Eleanor smiled. “No. I think we can work this out between us. But just remember that I will expect you to help my friends out with a very good attitude. If I’m not happy with the effort that you are putting in, then I may decide to tell them after all.”

Eleanor thought that she could see tears in Timmy’s eyes. For a moment, her resolve weakened. Perhaps she was being too hard on the boy? No, she told herself. If Timmy didn’t learn this lesson now, he might go through his whole life thinking he could get away with theft, deceit, and disrespectful behaviour. She must be firm. “Well then, Timmy, if we have a deal, I think I will hold on to this until I’m satisfied that you have worked off all of the money.” She stepped over to the video game machine and disconnected the power cord from the back of the box. “I’ll give it back to you then. Come along, let me take you to Judy’s house.” She turned to walk from the room, tucking the cord into her handbag. Timmy grabbed at her elbow. “Gran,” he said in a small voice. “I’m sorry.”

Eleanor smiled. “I’m glad you are, darling. Now let’s go.”

As they were leaving the house, Kathy arrived back, red faced and flustered. “Mum, I’m so sorry I took so long. There was a horrible queue…. Are you feeling ok?”

“Yes dear. I’m feeling much better. We’re just heading out. Darling Timmy here has volunteered to help out with the props for the drama production. Isn’t that great?” Eleanor smiled.

 

Timmy weeded Gladys’ entire front garden bed, with Gladys watching carefully to be sure he didn’t pull up any of her flowers. Before long, he was able to tell the weeds from the plants himself. By the time that Eleanor came back to see how he was getting along, the work was done, and Timmy was sitting at Gladys’ table drinking hot chocolate and eating a generous slice of cake. “Timmy has done such a lovely job, Eleanor. I’m very relieved to have my yard looking a bit better. Can I offer him some money to pay-”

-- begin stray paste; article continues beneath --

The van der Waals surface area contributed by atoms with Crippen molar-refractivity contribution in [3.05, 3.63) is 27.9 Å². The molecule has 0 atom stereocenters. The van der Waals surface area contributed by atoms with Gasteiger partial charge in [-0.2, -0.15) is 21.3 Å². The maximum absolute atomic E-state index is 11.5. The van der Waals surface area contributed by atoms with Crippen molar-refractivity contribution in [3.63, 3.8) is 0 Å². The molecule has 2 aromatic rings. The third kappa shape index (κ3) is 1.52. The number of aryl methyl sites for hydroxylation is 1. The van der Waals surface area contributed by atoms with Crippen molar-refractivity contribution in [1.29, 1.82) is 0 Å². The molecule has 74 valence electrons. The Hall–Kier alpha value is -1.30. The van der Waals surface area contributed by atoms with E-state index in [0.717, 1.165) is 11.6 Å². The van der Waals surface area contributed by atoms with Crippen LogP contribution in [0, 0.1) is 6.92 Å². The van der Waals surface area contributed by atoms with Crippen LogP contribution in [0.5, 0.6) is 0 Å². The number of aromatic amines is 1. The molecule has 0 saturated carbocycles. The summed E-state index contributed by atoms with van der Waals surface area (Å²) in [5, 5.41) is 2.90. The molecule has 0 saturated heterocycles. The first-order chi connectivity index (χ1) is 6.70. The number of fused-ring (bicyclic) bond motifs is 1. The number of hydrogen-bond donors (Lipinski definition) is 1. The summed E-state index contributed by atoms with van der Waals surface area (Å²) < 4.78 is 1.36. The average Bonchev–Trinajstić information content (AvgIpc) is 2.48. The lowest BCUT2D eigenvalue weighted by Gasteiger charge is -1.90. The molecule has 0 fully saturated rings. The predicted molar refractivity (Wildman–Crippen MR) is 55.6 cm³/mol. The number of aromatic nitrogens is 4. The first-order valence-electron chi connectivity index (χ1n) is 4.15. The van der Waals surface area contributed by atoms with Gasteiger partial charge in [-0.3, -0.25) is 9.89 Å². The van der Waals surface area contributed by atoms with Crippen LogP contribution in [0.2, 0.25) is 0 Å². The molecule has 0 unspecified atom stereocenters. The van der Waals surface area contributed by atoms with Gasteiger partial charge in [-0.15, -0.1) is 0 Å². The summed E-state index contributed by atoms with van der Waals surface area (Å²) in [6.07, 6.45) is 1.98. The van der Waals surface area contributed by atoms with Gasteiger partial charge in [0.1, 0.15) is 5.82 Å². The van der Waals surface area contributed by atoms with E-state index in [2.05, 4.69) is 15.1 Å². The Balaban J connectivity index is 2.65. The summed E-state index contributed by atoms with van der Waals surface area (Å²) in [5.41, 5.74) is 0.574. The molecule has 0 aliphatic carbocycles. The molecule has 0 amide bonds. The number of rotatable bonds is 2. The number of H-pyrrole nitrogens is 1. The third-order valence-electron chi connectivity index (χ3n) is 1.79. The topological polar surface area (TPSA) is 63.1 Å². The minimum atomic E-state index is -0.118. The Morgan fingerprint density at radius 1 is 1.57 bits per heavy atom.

“Absolutely not.” Eleanor cut her off. “Timmy was very happy to help out this time, weren’t you my dear?” Timmy nodded meekly. “Perhaps next time you need some work done in the yard, though, Timmy would be happy to come and earn some pocket money then.”

Timmy looked up eagerly. “Oh, yes, that would be great Aunty Gladys. If it’s ok with Gran.” Eleanor patted him on the head. He was really a good boy, after all.

 

It took four afternoons and a whole day on the weekend until Judy was satisfied with Timmy’s work on the props for the drama production. He had cut out cardboard leaves and glued them on to the the backdrops, painted tiles on roofs and cobbles on the road in the streetscape backdrop, covered hat boxes and pinned lace onto painted windows. All was done under the strict supervision of Judy and Giles. Judy was in raptures over all the work that he had put in. “Really, Eleanor, I didn’t think we’d get this done in time, and now look. We still have two weeks to spare! I can’t believe it. And he’s done such a good job as well. What a hard worker.” Timmy smiled shyly at the praise. “Now we just have to get it all into place, and Vince and Barry have promised to help with that.”